Today the Word of God can be read in many media formats. Scripture is readily available on phones, tablets, websites, Bible software, and of course, the old-fashion way, paper bounded in a leather cover. We are fortunate to have access to scripture in so many ways. There are over 50 Bible translations available to the English speaking world. It can be an overwhelming task to select a translation. Here is a brief background on Bible translations.
Before the mid-1900s, there was only one translation philosophy, called “formal equivalence.” This method was a “word-to-word” translation that placed an emphasis to make the original language transparent to the reader to the extent that the English language would allow. This philosophy was not used to preserve ancient English words, rather, to translate the original biblical languages as close as possible to modern day equivalents. This is why some modern day translations, such as the New American Standard (original translation in 1971, revised in 1995) and the English Standard Version (original translation in 2001, revised in 2016) have had minor revisions.
By the mid-1900s, another translation philosophy emerged called the “dynamic equivalence.” This methodology, also known as “thought-to-thought”, tends to focus on translating the meaning of sentences, phrases and thoughts, and places less emphasis on word-to-word equivalence.
One translation that employed both methodologies is the New International Version (NIV). The NIV was first published in 1978 with the goal of being a more modern English translation than the KJV. Translators used both the formal and dynamic equivalent methodologies.
At Grace Church, we highly value “word-to-word” translations for the following reasons:
- We believe that all scripture is “God-breathed” (2 Timothy 3:16) and, not just thoughts, but all words in the original languages which were verbally inspired by God to the original authors through the Holy Spirit. Accurate translated words are necessary to accurately convey biblical thoughts to the modern reader (Psalm 12:6; Proverbs 30:6; Matthew 4:4; 2 Timothy 3:16; Revelation 22:18-19).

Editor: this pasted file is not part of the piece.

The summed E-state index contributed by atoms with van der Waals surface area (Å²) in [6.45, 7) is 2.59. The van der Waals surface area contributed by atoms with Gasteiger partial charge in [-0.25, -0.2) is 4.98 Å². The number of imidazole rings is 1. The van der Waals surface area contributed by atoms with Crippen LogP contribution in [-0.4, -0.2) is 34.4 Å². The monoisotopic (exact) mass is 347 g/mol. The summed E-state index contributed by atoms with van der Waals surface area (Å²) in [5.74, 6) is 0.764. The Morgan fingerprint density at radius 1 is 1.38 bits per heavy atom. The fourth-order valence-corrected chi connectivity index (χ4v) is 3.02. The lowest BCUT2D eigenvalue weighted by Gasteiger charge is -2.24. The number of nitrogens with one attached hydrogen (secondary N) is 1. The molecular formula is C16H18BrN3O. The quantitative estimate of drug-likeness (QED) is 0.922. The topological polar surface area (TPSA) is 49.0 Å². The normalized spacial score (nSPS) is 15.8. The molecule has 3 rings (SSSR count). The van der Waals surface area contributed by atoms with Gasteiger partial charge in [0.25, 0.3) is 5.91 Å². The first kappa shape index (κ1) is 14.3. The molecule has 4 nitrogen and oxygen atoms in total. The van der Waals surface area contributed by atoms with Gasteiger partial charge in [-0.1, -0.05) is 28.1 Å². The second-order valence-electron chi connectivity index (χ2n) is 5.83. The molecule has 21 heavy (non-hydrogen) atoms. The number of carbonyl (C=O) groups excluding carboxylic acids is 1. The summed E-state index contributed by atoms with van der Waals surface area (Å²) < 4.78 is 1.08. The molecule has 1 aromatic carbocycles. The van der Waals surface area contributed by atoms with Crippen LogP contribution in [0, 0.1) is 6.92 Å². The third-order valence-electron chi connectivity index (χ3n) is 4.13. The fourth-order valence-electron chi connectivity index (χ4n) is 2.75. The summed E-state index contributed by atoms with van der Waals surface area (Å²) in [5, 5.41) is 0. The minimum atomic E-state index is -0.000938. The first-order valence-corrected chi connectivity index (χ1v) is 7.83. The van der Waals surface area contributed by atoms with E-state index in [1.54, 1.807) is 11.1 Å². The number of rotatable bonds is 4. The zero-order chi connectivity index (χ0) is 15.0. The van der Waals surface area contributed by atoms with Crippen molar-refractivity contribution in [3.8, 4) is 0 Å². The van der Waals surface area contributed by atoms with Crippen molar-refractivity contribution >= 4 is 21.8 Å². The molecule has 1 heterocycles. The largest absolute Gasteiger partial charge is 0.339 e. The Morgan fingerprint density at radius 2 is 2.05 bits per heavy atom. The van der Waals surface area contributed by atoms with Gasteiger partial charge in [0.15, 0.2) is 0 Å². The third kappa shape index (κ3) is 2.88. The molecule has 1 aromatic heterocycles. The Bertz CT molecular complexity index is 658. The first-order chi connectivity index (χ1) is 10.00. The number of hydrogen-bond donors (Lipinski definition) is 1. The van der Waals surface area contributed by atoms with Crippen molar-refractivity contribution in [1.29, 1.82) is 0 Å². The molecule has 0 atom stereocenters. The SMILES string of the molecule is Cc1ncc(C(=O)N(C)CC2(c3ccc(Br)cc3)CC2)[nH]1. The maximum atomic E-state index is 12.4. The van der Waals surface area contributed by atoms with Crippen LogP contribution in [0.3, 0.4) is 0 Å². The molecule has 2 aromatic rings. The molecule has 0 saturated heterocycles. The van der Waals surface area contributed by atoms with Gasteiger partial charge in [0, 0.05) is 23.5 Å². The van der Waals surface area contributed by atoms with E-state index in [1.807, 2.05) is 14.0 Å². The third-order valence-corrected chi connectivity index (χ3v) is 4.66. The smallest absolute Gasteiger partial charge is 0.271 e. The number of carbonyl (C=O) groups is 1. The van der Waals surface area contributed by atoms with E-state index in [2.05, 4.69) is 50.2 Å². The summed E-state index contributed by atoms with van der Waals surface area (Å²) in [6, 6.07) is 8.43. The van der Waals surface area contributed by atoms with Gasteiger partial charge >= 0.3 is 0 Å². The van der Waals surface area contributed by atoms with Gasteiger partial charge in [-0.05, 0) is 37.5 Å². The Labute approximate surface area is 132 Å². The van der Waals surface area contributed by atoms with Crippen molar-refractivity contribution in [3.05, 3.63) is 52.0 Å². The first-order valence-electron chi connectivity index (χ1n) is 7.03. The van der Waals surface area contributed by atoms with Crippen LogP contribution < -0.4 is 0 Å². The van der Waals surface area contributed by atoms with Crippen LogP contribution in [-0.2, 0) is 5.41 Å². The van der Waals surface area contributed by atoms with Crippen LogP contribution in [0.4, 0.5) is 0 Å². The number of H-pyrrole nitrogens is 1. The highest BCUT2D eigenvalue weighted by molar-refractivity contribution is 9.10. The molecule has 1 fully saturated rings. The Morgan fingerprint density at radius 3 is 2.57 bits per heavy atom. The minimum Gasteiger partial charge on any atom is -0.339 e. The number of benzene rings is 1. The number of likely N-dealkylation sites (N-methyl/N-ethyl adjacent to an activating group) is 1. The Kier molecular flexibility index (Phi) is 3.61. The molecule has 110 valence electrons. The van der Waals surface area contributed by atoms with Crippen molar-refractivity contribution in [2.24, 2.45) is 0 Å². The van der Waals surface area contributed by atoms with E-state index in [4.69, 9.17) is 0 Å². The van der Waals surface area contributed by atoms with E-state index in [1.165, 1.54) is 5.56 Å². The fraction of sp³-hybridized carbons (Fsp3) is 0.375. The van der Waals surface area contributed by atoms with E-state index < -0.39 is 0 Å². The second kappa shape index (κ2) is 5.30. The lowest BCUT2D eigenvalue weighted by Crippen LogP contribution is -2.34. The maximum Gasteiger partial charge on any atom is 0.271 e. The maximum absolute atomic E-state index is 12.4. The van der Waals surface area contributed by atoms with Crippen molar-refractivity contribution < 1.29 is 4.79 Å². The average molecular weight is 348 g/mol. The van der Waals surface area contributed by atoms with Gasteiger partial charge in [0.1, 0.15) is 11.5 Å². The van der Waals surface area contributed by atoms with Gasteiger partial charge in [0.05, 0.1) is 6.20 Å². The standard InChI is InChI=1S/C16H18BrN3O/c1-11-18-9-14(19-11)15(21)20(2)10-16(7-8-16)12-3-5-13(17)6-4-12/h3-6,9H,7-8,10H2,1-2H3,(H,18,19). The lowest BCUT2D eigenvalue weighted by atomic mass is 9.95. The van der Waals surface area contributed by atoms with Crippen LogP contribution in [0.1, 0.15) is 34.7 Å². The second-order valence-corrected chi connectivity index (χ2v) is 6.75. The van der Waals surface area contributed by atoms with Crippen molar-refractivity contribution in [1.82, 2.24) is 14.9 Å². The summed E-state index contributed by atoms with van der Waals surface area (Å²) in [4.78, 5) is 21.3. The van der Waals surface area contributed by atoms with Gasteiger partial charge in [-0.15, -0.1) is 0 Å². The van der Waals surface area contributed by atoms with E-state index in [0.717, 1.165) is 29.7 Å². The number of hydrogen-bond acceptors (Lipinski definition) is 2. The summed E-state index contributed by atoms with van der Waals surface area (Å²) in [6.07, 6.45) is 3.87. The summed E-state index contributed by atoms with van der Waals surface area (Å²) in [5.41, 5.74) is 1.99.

- We cannot separate thoughts from the words that produce those thoughts. This is true for all forms of communication, and this is true for Bible translations. Ultimately, poorly translated words will change the meaning and thought from the original manuscripts.
We encourage our members of Grace Church, as well as all Christians, to seek out a quality “word-to-word” translation for daily reading, study, and meditation of God’s Word. The New American Standard Bible (NASB), English Standard Version (ESV), King James Version (KJV), and the New King James Version (NKJV) are excellent formal equivalent translations. Another good translation, though not strictly “word-to-word,” is the Holman Christian Standard Bible (HCSB). The translators of the HCSB used a methodology called Optimal Equivalence, which balances modern English language readability with linguistic precision to the original languages. Many conservative scholars and pastors endorse this translation and use it for preaching and teaching.
As believers, we need to have confidence in God’s Word and that includes the translations that we use. It is through God’s Word that we receive faith, hope, wisdom and edification. May we strive to not only be hearers of the Word, but doers as well.
The grass withers, the flower fades,
but the word of our God will stand forever.
- Download a graphic that shows some of the historical origins of the English Bible.
- Tim Challies: Translating & Translations - Part 1 and Part 2
- English Bible History
- The Word of God in English (Leland Ryken, Crossway Books, 2002)
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February 28, 2019Bible Translations